Observations of marine diversity during a coral spawning event in the Flower Gardens Bank National Marine Sanctuary
Mass coral spawning events are one of nature’s most spectacular phenomena. Spawning happens every year in the Flower Garden Banks National Marine Sanctuary (FGBNMS) like clockwork, one week after the last full moon, just before the end of summer. MBON researchers from the College of Marine Science at the University of South Florida joined an expedition coordinated by the Sanctuary research staff to the East and West Flower Garden Banks on August 24-26 2016 to study the diversity of marine life during a massive coral spawning event.
The team sailed on the Sanctuary vessel, the R/V Manta, and collected samples while diving. The MBON objective was to measure the diversity of genetic material swirling in the water above the coral using a new test method called “environmental DNA” (eDNA). By measuring trace amounts of DNA left behind, the test detect which types of organisms are, or were in the area. The MBON team sought to determine whether eDNA could detect the diversity of spawning corals, sponges, and brittle stars as they released their sperm and eggs into the water during this annual massive reproduction event.
Due to massive rain in the previous month, the researchers were uncertain whether the spawning event was going to happen on time due to an unprecedented die-off of corals, sponges, brittle stars, sea urchins, fish, and many other organisms in the eastern FGBNMS. Researchers suspect that the die-off was the result of a massive and very quick offshore movement of coastal brackish water in late June and early July, after weeks of heavy rainfall in Texas.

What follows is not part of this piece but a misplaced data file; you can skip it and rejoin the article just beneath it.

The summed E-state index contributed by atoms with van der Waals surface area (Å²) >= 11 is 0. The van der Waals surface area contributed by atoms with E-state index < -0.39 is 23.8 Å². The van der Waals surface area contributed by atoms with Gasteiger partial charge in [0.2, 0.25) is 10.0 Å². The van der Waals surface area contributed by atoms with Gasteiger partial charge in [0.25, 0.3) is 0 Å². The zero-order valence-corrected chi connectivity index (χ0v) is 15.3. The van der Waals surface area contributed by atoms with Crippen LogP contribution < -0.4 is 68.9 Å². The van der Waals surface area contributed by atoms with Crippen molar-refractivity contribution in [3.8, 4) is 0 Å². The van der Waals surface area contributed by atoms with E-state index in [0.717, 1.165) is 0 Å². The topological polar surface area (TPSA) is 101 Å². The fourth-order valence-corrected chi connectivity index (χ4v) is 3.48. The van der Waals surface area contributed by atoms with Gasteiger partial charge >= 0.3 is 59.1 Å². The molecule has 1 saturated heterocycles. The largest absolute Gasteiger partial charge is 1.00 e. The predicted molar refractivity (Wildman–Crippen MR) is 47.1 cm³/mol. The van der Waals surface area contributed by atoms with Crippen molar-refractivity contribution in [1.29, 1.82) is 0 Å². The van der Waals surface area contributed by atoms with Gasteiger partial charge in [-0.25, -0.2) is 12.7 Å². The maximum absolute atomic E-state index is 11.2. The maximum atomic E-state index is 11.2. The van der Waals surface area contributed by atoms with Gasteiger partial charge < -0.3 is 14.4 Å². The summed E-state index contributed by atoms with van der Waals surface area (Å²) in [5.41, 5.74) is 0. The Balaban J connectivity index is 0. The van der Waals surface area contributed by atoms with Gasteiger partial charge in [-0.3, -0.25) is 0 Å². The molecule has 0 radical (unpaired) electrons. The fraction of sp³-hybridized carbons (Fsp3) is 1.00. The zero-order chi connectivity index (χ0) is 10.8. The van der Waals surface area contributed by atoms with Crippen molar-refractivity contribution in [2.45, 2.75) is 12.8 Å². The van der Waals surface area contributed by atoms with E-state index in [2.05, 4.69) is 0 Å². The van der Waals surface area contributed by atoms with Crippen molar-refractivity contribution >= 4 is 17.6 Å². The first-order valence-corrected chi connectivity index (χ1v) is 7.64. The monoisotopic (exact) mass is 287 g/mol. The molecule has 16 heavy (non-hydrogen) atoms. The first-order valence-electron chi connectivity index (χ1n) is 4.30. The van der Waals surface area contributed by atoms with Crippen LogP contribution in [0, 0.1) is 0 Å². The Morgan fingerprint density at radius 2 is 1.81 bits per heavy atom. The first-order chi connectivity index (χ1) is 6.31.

“We studied this episode using NASA and NOAA satellites and looking at imagery, ship data, and numerical models going back to 1979 to see how often these events happen” said Frank Muller-Karger, Sanctuaries MBON PI and director of USF’s Institute for Marine Remote Sensing.
Fortunately, the coral reef organisms began their spawning ritual as scheduled by nature. The FGBNMS diving team was led by Michelle Johnston, John Embesi, Ryan Eckert, Kelly Drinnen, and Dustin Picard. They went overboard right after the sunset to collect seawater bathing the corals before, during, and after the spawning event. They collected the samples in 1-liter sterile bags.
The samples were processed on the deck of the R/V Manta. The water was filtered through sterile filters, which were then stored frozen in liquid nitrogen to be transported to the USF in ST. Petersburg, FL for DNA analyses. Anni Djurhuus, a postdoctoral researcher at USF, extracted and sequenced the DNA in November and December 2016.
If proven successful, the eDNA technique could be applied by NOAA operationally in a wide range of marine ecosystems to see how life in the ocean is changing. New technology, such as automated Environmental Sample Processors being developed by the Monterey Bay Aquarium Research Institute (MBARI), would allow unattended collection in remote areas, process the samples, and communicating eDNA data via satellites back to scientists around the world.
MBON update by Enrique Montes.